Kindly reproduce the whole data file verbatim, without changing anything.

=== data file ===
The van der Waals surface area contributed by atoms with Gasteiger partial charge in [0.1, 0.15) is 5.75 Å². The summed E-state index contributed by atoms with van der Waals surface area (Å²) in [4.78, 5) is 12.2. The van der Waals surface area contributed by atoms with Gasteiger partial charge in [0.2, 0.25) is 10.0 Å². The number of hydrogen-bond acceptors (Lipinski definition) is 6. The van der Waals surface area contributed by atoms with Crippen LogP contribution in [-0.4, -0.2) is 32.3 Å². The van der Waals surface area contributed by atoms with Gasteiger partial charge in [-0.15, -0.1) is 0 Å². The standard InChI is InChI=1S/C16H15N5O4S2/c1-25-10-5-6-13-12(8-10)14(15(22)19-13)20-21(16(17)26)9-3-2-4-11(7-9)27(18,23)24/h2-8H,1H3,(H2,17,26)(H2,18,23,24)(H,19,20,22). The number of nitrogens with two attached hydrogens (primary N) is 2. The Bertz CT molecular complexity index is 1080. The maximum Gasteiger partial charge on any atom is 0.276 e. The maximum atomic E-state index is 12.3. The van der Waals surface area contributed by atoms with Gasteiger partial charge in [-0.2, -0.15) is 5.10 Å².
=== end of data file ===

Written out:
The van der Waals surface area contributed by atoms with Gasteiger partial charge in [0.1, 0.15) is 5.75 Å². The summed E-state index contributed by atoms with van der Waals surface area (Å²) in [4.78, 5) is 12.2. The van der Waals surface area contributed by atoms with Gasteiger partial charge in [0.2, 0.25) is 10.0 Å². The number of hydrogen-bond acceptors (Lipinski definition) is 6. The van der Waals surface area contributed by atoms with Crippen LogP contribution in [-0.4, -0.2) is 32.3 Å². The van der Waals surface area contributed by atoms with Gasteiger partial charge in [-0.15, -0.1) is 0 Å². The standard InChI is InChI=1S/C16H15N5O4S2/c1-25-10-5-6-13-12(8-10)14(15(22)19-13)20-21(16(17)26)9-3-2-4-11(7-9)27(18,23)24/h2-8H,1H3,(H2,17,26)(H2,18,23,24)(H,19,20,22). The number of nitrogens with two attached hydrogens (primary N) is 2. The Bertz CT molecular complexity index is 1080. The maximum Gasteiger partial charge on any atom is 0.276 e. The maximum atomic E-state index is 12.3. The van der Waals surface area contributed by atoms with Gasteiger partial charge in [-0.2, -0.15) is 5.10 Å².